From time to time my wife and I sit with the kids and take a look at their latest drawings. Generally the pictures are pretty consistent—Daddy has the orange curly hair, the flowers are bigger than the people, and the shining sun has a big happy grin. But one day my five-year-old daughter Ne’ema brought us a drawing that in addition to the usual stuff featured a bizarre purple-green figure floating in the sky.


In my seminars I often ask people to write their definitions of God. Typical answers are intellectual, philosophical, and abstract. Then I ask the participants to write a letter to God, starting with “Dear God, I always wanted to ask you…” I request that they write with their non-dominant hand to simulate the experience of writing as a child, because the object of the exercise is to get at the earliest point in their lives, when they acquired their image of God.

Sick Minds, Sick Bodies

How can we understand the physical impact of our moral and spiritual actions? The Kabbalah teaches that the world you and I live in is a product of our perception of reality. Do we see reality or do we see our perception of reality? The Zohar explains that the colors and textures and shapes of this world exist in your eyes. Is the Zohar saying that this world is an illusion?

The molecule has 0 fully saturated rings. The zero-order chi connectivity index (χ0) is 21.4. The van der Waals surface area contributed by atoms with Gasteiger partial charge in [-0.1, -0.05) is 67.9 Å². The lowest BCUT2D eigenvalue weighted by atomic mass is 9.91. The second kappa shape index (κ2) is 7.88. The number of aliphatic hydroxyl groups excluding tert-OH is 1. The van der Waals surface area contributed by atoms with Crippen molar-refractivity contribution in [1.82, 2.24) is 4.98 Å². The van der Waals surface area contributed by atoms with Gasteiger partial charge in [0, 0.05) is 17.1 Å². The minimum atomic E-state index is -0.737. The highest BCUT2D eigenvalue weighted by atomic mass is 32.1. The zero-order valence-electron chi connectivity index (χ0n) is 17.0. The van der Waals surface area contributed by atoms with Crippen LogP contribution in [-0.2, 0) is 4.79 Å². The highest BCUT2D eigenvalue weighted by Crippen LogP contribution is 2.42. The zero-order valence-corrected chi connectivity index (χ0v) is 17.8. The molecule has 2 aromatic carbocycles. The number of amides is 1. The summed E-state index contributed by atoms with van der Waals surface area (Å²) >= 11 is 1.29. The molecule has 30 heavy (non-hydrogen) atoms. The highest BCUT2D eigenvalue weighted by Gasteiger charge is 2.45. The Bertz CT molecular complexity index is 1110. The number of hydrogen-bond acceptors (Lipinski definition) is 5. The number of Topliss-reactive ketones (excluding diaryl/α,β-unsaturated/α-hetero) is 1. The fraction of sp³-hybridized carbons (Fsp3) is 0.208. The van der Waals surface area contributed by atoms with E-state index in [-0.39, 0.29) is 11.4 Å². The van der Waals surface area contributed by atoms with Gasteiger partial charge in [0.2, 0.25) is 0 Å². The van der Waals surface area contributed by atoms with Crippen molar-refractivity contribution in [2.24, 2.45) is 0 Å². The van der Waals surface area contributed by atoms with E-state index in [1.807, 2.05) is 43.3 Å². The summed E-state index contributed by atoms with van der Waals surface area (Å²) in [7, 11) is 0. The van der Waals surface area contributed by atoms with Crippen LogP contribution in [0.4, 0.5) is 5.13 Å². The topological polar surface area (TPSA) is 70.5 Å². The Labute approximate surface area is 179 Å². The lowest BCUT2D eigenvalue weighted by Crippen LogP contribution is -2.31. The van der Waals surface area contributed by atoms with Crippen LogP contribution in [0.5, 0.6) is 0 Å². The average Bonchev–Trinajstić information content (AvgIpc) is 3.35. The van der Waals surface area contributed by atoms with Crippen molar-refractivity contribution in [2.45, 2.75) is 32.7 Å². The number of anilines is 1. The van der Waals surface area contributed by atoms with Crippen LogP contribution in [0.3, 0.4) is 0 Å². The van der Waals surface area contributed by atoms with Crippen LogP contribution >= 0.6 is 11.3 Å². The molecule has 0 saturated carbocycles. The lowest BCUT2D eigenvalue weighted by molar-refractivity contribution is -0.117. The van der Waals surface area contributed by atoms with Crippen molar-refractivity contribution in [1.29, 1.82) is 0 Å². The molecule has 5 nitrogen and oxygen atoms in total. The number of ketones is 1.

Why Eat Kosher?

Judaism does not advocate complete suppression of our negative urges rather it gives us outlets to sublimate them while guiding us to gradually overcome them. Therefore, when we crave, we must satisfy the craving in some way while working towards kicking the habit.

Purim Secrets

Purim celebrates the salvation of the Jews from the wicked Haman’s scheme to exterminate all the Jewish men, women, and children living in the Persian Empire in the year 357 B.C.E., which essentially meant all the Jews in the world. Some of the commandments of Purim, such as hearing Megillat Esther, which recounts the Purim story, and enjoying a festive meal, are obvious ways to commemorate this deliverance.

Other commandments and customs have no apparent connection to what happened on Purim. Why are we required to give charity to the poor, send two food items to a friend, and get so drunk that we do not know the difference between Haman, the villain, and Mordechai, the righteous hero of the story? (This last commandment, I understand, is very rigorously kept in college dorms all year round.)


There are times when we are simply exploring the philosophical meaning of pain. And then there are times when we are personally in pain and struggling to understand why. When we are merely discussing pain then we can find a philosophical understanding of pain. But when we are in pain, we must accept that there really are no satisfactory answers.